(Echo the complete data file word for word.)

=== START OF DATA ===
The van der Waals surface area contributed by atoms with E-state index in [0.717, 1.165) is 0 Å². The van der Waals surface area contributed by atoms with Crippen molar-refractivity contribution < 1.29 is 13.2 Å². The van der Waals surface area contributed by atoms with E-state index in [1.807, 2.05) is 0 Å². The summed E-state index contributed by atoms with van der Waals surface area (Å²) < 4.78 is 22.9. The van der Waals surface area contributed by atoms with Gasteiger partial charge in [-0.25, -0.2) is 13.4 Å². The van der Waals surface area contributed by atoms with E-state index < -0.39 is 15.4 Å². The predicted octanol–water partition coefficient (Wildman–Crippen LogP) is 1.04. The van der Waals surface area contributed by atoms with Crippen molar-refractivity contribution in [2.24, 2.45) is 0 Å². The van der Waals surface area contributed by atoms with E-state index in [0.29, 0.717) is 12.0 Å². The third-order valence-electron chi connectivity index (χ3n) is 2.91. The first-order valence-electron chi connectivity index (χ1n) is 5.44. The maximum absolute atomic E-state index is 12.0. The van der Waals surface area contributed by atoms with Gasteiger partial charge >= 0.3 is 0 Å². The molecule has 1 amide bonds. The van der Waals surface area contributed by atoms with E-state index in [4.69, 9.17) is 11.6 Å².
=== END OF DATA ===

The van der Waals surface area contributed by atoms with E-state index in [0.717, 1.165) is 0 Å². The van der Waals surface area contributed by atoms with Crippen molar-refractivity contribution < 1.29 is 13.2 Å². The van der Waals surface area contributed by atoms with E-state index in [1.807, 2.05) is 0 Å². The summed E-state index contributed by atoms with van der Waals surface area (Å²) < 4.78 is 22.9. The van der Waals surface area contributed by atoms with Gasteiger partial charge in [-0.25, -0.2) is 13.4 Å². The van der Waals surface area contributed by atoms with E-state index < -0.39 is 15.4 Å². The predicted octanol–water partition coefficient (Wildman–Crippen LogP) is 1.04. The van der Waals surface area contributed by atoms with Crippen molar-refractivity contribution in [2.24, 2.45) is 0 Å². The van der Waals surface area contributed by atoms with E-state index in [0.29, 0.717) is 12.0 Å². The third-order valence-electron chi connectivity index (χ3n) is 2.91. The first-order valence-electron chi connectivity index (χ1n) is 5.44. The maximum absolute atomic E-state index is 12.0. The van der Waals surface area contributed by atoms with Gasteiger partial charge >= 0.3 is 0 Å². The molecule has 1 amide bonds. The van der Waals surface area contributed by atoms with E-state index in [4.69, 9.17) is 11.6 Å².